"We are proud to be home to the world's most powerful computer dedicated to open science, but we are more excited about the ability of Oak Ridge and the Department of Energy to take a leading role in finding solutions to scientific challenges such as new energy sources and climate change," Mason said.

In June, a DOE supercomputer named Roadrunner at Los Alamos National Laboratory was the first to break the petascale barrier. Built with advanced IBM Cell processors, Roadrunner helps ensure the reliability of America's nuclear weapons stockpile.

Beginning as a 26-teraflop system in 2005, Oak Ridge embarked upon a three-year series of aggressive upgrades designed to make their machine the world's most powerful computing system. The Cray XT was upgraded to 119 teraflops in 2006 and 263 teraflops in 2007. In 2008, with approximately 182,000 AMD Opteron processing cores, the new 1.64-petaflop system is more than 60 times larger than its original predecessor.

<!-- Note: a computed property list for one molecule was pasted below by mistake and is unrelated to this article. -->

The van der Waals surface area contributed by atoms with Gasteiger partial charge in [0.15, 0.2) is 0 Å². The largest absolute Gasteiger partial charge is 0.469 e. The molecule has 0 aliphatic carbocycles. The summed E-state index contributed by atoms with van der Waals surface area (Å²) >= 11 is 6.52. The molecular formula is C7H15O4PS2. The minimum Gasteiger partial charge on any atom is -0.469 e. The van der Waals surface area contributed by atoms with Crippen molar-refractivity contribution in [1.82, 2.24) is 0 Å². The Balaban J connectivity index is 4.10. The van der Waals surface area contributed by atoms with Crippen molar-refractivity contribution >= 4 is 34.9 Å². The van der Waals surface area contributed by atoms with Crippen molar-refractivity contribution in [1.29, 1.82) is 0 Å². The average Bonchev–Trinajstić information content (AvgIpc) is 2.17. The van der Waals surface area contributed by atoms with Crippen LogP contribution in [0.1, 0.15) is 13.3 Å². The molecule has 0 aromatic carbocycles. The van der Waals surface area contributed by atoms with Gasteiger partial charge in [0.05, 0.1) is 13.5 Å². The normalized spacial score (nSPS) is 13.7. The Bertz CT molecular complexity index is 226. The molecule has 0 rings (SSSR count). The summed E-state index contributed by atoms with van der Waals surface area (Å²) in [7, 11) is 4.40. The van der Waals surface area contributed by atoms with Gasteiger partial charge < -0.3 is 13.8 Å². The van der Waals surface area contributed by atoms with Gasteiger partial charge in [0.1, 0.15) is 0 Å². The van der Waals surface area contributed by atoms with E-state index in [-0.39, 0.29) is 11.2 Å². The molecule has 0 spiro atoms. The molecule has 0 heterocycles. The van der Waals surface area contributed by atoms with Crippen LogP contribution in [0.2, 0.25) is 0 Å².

Thomas Zacharia, the laboratory's associate director for Computing and Computational Sciences, says petascale machines like Jaguar help advance critical scientific application areas by enabling researchers to get answers faster and explore complex, dynamic systems. In a matter of few days, Jaguar has already run scientific applications ranging from materials to combustion on the entire system, sustaining petaflops performance on multiple applications. A calculation that once took months can now be done in minutes. A 2008 report from the DOE Office of Science, America's largest funder of basic physical science programs at universities and government laboratories, said six of the top ten recent scientific advancements in computational science used Jaguar to provide unprecedented insight into supernovas, combustion, fusion, superconductivity, dark matter, and mathematics.